The present invention notes the existence of codon redundancy which may result in differing DNA molecules expressing an identical antibody or portion thereof (e.g., alternative nucleic acid molecules encoding an identical scFv or a VH and/or VL portion of an IgG). For purposes of this specification, a sequence bearing one or more replaced codons will be defined as a degenerate variation. Another source of sequence variation may occur through RNA editing. Such RNA editing may result in another form of codon redundancy, wherein a change in the open reading frame does not result in an altered amino acid residue in the expressed protein. Also included within the scope of this invention are mutations either in the DNA sequence or the translated antibody which improve the ultimate physical properties of the expressed antibody. To this end, the present invention relates to (i) affinity matured versions of D5 and/or B11; and/or (ii) mutated forms of D5 and/or B11, including but not limited to one or more mutations in the CDR1, CDR2 an/or CDR3 regions as generated through known affinity maturation methodology and recombinant DNA techniques known for introducing site specific mutation. Such alternative antibodies will retain basic interaction characteristics described herein for D5 and/or B11 but will result in a more effective biological response, including but not limited to one or more of increased anti-viral activity (increased HIV neutralizing activity as measured in a decreased IC50), improved Ka and/or or Kd rates for interaction with the hydrophobic pocket of the N-helices within the HR1 region of gp41, etc.

Table 1 shows the nucleotide sequence comparison between D5 and B11 while Table 2 shows the amino acid comparison between D5 and B11.

TABLE 1
D5 CAGGTGCAGCTGGTGCAGTCTGGGGCTGAGGTGAGGAAGCCTGGGGCCTCAGTGAAGGTC (SEQ ID NO: 1)
B11 CAGGTGCAGCTGGTGCAATCTGGGGCTGAGGTGAAGAAGCCTGGGTCCTCGGTGAAGGTC (SEQ ID NO: 7)
***************** **************** ********** **** *********
D5 TCCTGCAAGGCTTCTGGAGACACCTTCAGCAGCTATGCTATCAGCTGGGTGCGACAGGCC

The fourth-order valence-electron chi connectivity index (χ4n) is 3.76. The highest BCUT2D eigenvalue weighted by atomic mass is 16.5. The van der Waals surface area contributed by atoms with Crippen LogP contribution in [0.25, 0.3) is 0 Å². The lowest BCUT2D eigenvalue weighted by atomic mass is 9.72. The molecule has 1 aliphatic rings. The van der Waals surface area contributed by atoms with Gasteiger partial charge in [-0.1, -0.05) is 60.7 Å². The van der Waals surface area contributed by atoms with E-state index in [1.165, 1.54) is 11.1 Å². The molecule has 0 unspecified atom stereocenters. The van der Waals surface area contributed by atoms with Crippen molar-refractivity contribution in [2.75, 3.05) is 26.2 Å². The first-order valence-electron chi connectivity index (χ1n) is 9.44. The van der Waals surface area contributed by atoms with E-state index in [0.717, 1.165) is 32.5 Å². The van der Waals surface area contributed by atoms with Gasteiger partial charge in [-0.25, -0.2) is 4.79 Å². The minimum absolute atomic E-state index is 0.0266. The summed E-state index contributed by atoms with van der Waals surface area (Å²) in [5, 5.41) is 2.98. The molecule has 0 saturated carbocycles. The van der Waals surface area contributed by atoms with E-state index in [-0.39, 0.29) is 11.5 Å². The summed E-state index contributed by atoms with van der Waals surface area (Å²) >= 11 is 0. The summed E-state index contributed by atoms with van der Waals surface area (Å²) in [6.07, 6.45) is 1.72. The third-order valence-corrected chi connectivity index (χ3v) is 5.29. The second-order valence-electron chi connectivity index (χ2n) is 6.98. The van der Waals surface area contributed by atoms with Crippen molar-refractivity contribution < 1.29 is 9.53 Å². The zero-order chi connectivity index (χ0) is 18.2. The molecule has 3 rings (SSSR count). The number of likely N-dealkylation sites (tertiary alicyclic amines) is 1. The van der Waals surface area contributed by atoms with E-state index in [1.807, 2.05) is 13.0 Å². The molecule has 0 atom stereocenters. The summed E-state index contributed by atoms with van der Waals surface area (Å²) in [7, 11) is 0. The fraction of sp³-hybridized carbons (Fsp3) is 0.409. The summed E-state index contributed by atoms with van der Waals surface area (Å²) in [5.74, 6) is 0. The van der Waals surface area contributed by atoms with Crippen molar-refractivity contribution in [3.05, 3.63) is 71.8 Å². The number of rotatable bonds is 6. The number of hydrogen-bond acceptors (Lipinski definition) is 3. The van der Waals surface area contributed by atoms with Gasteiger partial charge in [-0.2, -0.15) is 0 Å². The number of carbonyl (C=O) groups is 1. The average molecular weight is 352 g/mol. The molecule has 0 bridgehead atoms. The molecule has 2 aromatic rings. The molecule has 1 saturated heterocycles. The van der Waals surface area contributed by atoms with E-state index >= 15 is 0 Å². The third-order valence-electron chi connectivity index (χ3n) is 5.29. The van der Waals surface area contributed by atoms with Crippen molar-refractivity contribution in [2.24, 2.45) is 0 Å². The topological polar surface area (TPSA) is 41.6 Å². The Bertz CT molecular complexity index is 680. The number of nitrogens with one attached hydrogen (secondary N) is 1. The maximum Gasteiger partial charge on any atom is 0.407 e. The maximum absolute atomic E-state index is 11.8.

B11 TCCTGCAAGGCTTCTGGAGGCACCTTCAGCAGCTATGCTATCAGCTGGGTGCGACAGGCC
******************* ****************************************
D5 CCTGGACAAGGGCTTGAGTGGATGGGAGGGATCATCCCTATTTTTGGTACAGCAAACTAC
B11 CCTGGACAAGGGCTTGAGTGGATGGGAGGGATCATCCCTCTCTTTGATACATCAAACTAC
*************************************** * **** **** ********
D5 GCACAGAAGTTCCAGGGCAGAGTCACGATTACCGCGGACGAATCCACGAGTACAGCCTAC
B11 GCACAGAACTTCCAGGGCAGAATCACGATAACTGCGGACAAATCCACGAGTACAGCCTAC
******** ************ ******* ** ****** ********************
D5 ATGGAGCTGAGCAGCCTGAGATCTGAAGACACGGCCATTTATTACTGCGCGAGAGATAAC
B11 ATGGAACTGAGCAGCCTGAGATTTGAGGACACGGCCATTTATTACTGTGCGAGAGATAAC
***** **************** *** ******************** ************
D5 CCGACACTACTCGGCTCTGACTACTGGGGCAAGGGAACCCTGGTCACCGTCTCGAGTGGT
B11 CCTTTACTTCTCGCTATGGATGTCTGGGGGAAAGGGACCACGGTCACCGTCTGGAGTGGT
**   *** ****     **   ****** ** ** ***  *******************
D5 GGAGGCGGTTCAGGCGGAGGTGGCAGCGGCGGTGGCGGATCGGACATCCAGATGACCCAG
B11 GGAGGCGGTTCAGGCGGAGGTGGCAGCGGCGGTGGCGGATCGGACATCCAGATGACCCAG
************************************************************
D5 TCTCCTTCCACCCTGTCTGCATCTATTGGAGACAGAGTCACCATCACCTGCCGGGCCAGT
B11 TCTCCTTCCACCCTGTCTGCATCTATTGGAGACAGAGTCACCATCACCTGCCGGGCCAGT
************************************************************
D5 GAGGGTATTTATCACTGGTTGGCCTGGTATCAGCAGAAGCCAGGGAAAGCCCCTAAACTC
B11 GAGGGTATTTATCACTGGTTGGCCTGGTATCAGCAGAAGCCAGGGAAAGCCCCTAAACTC
************************************************************
D5 CTGATCTATAAGGCCTCTAGTTTAGCCAGTGGGGCCCCATCAAGGTTCAGCGGCAGTGGA
B11 CTGATCTATAAGGCCTCTAGTTTAGCCAGTGGGGCCCCATCAAGGTTCAGCGGCAGTGGA
************************************************************
D5 TCTGGGACAGATTTCACTCTCACCATCAGCAGCCTGCAGCCTGATGATTTTGCAACTTAT
B11 TCTGGGACAGATTTCACTCTCACCATCAGCAGCCTGCAGCCTGATGATTTTGCAACTTAT
************************************************************
D5 TACTGCCAACAATATAGTAATTATCCGCTCACTTTCGGCGGAGGGACCAAGCTGGAGATC
B11 TACTGCCAACAATATAGTAATTATCCGCTCACTTTCGGCGGAGGGACCAAGCTGGAGATC
************************************************************
D5 AAA
B11 AAA

TABLE 2
D5 QVQLVQSGAEVRKPGASVKVSCKASGDTFSSYAISWVRQAPGQGLEWMGGIIPIFGTANY (SEQ ID NO: 2)
B11 QVQLVQSGAEVKKPGSSVKVSCKASGGTFSSYAISWVRQAPGQGLEWMGGIIPLFDTSNY (SEQ ID NO: 8)
***********:***:**********.**************************:*.*:**
D5 AQKFQGRVTITADESTSTAYMELSSLRSEDTAIYYCARDNPTLLGSDYWGKGTLVTVSSG
B11 AQNFQGRITITADKSTSTAYMELSSLRFEDTAIYYCARDNPLLLAMDVWGKGTTVTVSSG
**:****:*****:************* ************* **. * ***** ******
D5 GGGSGGGGSGGGGSDIQMTQSPSTLSASIGDRVTITCRASEGIYHWLAWYQQKPGKAPKL
B11 GGGSGGGGSGGGGSDIQMTQSPSTLSASIGDRVTITCRASEGIYHWLAWYQQKPGKAPKL